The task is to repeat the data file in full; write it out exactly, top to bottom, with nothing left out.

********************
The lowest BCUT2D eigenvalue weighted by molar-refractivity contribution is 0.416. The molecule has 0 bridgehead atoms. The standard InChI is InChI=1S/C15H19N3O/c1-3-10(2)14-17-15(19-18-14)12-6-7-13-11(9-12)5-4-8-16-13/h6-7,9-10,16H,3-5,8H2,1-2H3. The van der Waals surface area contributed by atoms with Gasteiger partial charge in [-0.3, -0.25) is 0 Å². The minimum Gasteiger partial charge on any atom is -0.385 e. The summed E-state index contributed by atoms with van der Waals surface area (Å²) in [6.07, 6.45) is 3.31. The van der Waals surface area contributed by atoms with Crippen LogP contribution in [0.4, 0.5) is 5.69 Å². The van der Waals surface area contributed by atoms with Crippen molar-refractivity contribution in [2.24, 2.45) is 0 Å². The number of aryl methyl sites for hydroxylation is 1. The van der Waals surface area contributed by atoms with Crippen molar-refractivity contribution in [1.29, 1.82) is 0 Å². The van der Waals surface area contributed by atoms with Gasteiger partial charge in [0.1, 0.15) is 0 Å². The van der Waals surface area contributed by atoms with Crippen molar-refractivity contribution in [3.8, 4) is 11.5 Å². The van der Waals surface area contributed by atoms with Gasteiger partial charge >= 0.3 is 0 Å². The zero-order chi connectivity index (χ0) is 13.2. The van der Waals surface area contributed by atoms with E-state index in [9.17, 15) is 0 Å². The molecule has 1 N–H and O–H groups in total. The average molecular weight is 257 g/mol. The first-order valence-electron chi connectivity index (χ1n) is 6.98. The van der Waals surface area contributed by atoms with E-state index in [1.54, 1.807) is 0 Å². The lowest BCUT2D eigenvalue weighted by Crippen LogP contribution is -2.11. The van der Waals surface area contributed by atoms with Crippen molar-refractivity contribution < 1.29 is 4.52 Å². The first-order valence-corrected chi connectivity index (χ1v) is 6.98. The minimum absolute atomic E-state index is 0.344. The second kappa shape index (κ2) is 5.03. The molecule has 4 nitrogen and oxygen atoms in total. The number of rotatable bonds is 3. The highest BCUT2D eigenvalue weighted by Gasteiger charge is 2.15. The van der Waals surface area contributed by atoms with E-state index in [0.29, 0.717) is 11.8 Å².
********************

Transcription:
The lowest BCUT2D eigenvalue weighted by molar-refractivity contribution is 0.416. The molecule has 0 bridgehead atoms. The standard InChI is InChI=1S/C15H19N3O/c1-3-10(2)14-17-15(19-18-14)12-6-7-13-11(9-12)5-4-8-16-13/h6-7,9-10,16H,3-5,8H2,1-2H3. The van der Waals surface area contributed by atoms with Gasteiger partial charge in [-0.3, -0.25) is 0 Å². The minimum Gasteiger partial charge on any atom is -0.385 e. The summed E-state index contributed by atoms with van der Waals surface area (Å²) in [6.07, 6.45) is 3.31. The van der Waals surface area contributed by atoms with Crippen LogP contribution in [0.4, 0.5) is 5.69 Å². The van der Waals surface area contributed by atoms with Crippen molar-refractivity contribution in [2.24, 2.45) is 0 Å². The number of aryl methyl sites for hydroxylation is 1. The van der Waals surface area contributed by atoms with Crippen molar-refractivity contribution in [1.29, 1.82) is 0 Å². The van der Waals surface area contributed by atoms with Gasteiger partial charge in [0.1, 0.15) is 0 Å². The van der Waals surface area contributed by atoms with Crippen molar-refractivity contribution in [3.8, 4) is 11.5 Å². The van der Waals surface area contributed by atoms with Gasteiger partial charge >= 0.3 is 0 Å². The zero-order chi connectivity index (χ0) is 13.2. The van der Waals surface area contributed by atoms with E-state index in [9.17, 15) is 0 Å². The molecule has 1 N–H and O–H groups in total. The average molecular weight is 257 g/mol. The first-order valence-electron chi connectivity index (χ1n) is 6.98. The van der Waals surface area contributed by atoms with E-state index in [1.54, 1.807) is 0 Å². The lowest BCUT2D eigenvalue weighted by Crippen LogP contribution is -2.11. The van der Waals surface area contributed by atoms with Crippen molar-refractivity contribution < 1.29 is 4.52 Å². The first-order valence-corrected chi connectivity index (χ1v) is 6.98. The minimum absolute atomic E-state index is 0.344. The second kappa shape index (κ2) is 5.03. The molecule has 4 nitrogen and oxygen atoms in total. The number of rotatable bonds is 3. The highest BCUT2D eigenvalue weighted by Gasteiger charge is 2.15. The van der Waals surface area contributed by atoms with E-state index in [0.29, 0.717) is 11.8 Å².